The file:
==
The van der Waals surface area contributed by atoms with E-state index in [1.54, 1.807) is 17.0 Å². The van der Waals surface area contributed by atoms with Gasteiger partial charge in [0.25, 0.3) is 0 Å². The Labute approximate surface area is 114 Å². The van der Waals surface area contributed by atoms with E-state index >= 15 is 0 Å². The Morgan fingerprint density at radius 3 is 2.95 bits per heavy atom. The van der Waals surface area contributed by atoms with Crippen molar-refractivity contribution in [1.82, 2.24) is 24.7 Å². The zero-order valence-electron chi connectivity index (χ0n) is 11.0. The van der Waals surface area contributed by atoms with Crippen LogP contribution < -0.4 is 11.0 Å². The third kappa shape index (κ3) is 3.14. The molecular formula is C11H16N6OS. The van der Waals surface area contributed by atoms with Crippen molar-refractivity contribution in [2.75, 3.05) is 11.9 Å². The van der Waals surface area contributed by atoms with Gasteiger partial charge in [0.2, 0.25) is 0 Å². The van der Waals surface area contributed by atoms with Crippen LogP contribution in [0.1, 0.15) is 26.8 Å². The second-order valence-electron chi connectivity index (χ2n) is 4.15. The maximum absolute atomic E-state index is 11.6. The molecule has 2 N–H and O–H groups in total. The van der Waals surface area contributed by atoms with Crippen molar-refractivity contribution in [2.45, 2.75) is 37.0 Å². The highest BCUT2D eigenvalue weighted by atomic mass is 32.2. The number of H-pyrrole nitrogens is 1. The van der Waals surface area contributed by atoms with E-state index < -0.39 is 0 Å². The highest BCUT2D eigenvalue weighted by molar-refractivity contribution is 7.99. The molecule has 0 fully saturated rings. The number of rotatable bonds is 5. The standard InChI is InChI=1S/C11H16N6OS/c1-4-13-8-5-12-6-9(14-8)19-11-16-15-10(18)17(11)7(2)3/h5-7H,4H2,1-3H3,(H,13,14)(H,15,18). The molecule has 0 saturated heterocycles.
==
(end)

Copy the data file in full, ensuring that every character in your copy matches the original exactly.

The van der Waals surface area contributed by atoms with E-state index in [1.54, 1.807) is 17.0 Å². The van der Waals surface area contributed by atoms with Gasteiger partial charge in [0.25, 0.3) is 0 Å². The Labute approximate surface area is 114 Å². The van der Waals surface area contributed by atoms with E-state index >= 15 is 0 Å². The Morgan fingerprint density at radius 3 is 2.95 bits per heavy atom. The van der Waals surface area contributed by atoms with Crippen molar-refractivity contribution in [1.82, 2.24) is 24.7 Å². The zero-order valence-electron chi connectivity index (χ0n) is 11.0. The van der Waals surface area contributed by atoms with Crippen LogP contribution < -0.4 is 11.0 Å². The third kappa shape index (κ3) is 3.14. The molecular formula is C11H16N6OS. The van der Waals surface area contributed by atoms with Crippen molar-refractivity contribution in [2.75, 3.05) is 11.9 Å². The van der Waals surface area contributed by atoms with Gasteiger partial charge in [0.2, 0.25) is 0 Å². The van der Waals surface area contributed by atoms with Crippen LogP contribution in [0.1, 0.15) is 26.8 Å². The second-order valence-electron chi connectivity index (χ2n) is 4.15. The maximum absolute atomic E-state index is 11.6. The molecule has 2 N–H and O–H groups in total. The van der Waals surface area contributed by atoms with Crippen molar-refractivity contribution in [2.45, 2.75) is 37.0 Å². The highest BCUT2D eigenvalue weighted by atomic mass is 32.2. The number of H-pyrrole nitrogens is 1. The van der Waals surface area contributed by atoms with E-state index < -0.39 is 0 Å². The highest BCUT2D eigenvalue weighted by molar-refractivity contribution is 7.99. The molecule has 0 fully saturated rings. The number of rotatable bonds is 5. The standard InChI is InChI=1S/C11H16N6OS/c1-4-13-8-5-12-6-9(14-8)19-11-16-15-10(18)17(11)7(2)3/h5-7H,4H2,1-3H3,(H,13,14)(H,15,18). The molecule has 0 saturated heterocycles.